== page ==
In today’s economic climate, there is growing worry about cost. This is particularly true in higher education, where we have witnessed cost increases that far exceed the explosions seen in other industries (even healthcare). We tell every student they need a postsecondary education to succeed in the new world economy, but we usually fail to address the cost issue, figuring new loans will simply take care of the problem. Students are looking for real value and real savings.
Today, USA Today offers up its Best Value Colleges for 2009 under the headline of “Getting the most bang for your college buck.”
The full story can be found here — <a href="http://www.usatoday.com/news/education/2009-01-07-best-value-colleges_N.htm?loc=interstitialskip
Eduflack is incredibly proud his alma mater — the University of Virginia — is the top public institution in the nation. He was surprised, though, to see eduwife’s Stanford University listed in the top 10 for private institutions.
Why? A Stanford education doesn’t come cheap. Four years out at the Farm will run you north of $150K or so these days. Same is true for most of the institutions on the top 10 privates list, universities such as Harvard, Princeton, Yale, and CalTech. Even the top private — Swarthmore College — come with a nearly $49,000 a year price tag (while providing an average grant of $30K). So how does that make it a “best value,” particularly if you are paying sticker price?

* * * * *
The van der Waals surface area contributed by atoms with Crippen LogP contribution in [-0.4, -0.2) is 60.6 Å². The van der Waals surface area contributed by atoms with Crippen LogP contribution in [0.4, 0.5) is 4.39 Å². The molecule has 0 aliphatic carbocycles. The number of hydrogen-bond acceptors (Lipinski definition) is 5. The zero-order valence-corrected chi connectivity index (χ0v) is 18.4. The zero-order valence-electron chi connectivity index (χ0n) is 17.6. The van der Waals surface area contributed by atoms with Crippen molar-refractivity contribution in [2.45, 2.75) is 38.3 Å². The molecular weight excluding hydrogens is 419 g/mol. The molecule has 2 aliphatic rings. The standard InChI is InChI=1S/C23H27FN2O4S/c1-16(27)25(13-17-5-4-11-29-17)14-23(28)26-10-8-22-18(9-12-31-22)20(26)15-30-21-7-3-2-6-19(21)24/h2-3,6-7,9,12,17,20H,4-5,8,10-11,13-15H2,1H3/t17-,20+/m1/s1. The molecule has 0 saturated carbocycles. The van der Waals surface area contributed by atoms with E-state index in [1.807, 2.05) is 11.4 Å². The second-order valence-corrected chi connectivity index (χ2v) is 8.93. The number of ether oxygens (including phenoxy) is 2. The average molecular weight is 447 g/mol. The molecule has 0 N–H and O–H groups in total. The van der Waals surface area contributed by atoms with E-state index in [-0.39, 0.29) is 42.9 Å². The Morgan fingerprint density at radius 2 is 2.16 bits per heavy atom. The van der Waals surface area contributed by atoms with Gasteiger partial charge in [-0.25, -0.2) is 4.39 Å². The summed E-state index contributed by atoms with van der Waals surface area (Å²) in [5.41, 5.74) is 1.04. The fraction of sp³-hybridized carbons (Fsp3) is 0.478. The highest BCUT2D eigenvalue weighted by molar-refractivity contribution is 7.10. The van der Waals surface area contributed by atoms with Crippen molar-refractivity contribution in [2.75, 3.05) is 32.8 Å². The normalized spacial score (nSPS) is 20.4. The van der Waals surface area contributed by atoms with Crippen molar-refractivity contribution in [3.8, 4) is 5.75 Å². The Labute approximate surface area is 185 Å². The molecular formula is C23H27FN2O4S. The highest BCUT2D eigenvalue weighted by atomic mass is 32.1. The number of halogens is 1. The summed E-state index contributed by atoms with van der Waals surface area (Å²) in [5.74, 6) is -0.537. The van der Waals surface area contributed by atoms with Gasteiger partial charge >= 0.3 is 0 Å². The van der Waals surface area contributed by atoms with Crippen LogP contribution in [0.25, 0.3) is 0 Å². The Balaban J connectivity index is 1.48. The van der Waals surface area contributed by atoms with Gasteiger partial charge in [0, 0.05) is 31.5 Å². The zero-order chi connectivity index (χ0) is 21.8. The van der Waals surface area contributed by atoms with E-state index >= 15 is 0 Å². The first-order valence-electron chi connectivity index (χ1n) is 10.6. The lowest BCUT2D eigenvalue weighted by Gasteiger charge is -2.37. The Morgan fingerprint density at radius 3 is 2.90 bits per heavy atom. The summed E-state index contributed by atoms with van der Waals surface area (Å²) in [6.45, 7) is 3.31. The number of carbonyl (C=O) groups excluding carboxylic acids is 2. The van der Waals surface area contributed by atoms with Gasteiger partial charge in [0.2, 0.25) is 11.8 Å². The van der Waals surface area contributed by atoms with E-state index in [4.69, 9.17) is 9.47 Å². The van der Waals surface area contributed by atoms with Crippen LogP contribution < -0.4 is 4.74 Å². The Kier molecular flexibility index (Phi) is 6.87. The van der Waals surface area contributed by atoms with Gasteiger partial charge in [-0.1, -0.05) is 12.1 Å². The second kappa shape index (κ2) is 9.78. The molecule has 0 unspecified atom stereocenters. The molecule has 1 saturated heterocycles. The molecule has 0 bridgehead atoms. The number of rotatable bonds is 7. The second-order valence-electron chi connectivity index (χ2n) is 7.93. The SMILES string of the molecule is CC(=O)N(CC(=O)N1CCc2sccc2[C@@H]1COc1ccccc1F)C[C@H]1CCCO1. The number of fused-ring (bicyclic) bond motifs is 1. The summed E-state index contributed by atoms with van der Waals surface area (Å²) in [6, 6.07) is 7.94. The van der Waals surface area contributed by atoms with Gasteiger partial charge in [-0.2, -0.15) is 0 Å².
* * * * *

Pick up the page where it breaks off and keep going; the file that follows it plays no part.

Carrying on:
Princeton Review’s Ben Zelevansky defines best value as “a list of schools that provide the best balance of a strong education and a reasonable rate of attendance. The bottom-line cost for families is our concern here.”
He may be right. But it is hard to swallow that a “best value” college education is pricier a starter house in many of the communities a graduate may soon enter into. Even at my proud alma mater, I recognize that U.Va. costs more than your average public university. Quality costs. Virginia has taken major steps to expand its access and its financial aid — including its AccessUVA program — but it is hardly a great find in the bargain bin.
I recognize that “best value” does not mean the lowest cost, nor is it intended to. The selection criteria include academics, costs, and financial aid. Perhaps, though, we also need to look at return on investment to determine “best value.” How many of these students go on to graduate or professional schools? How many are gainfully employed within three months of graduation? How many are employed in the field in which they studied? How many are giving back to their alma mater — financial or otherwise — demonstrating they value the impact their school had on their lives?
Best Value Colleges for 2009 is a great start, but families across the country need to dig deeper into the data and really understand how their postsecondary dollars are being spent and whether they have a chance of receiving the return they are seeking. Value is ultimately in the eye of the beholder. More data sharpens that eye.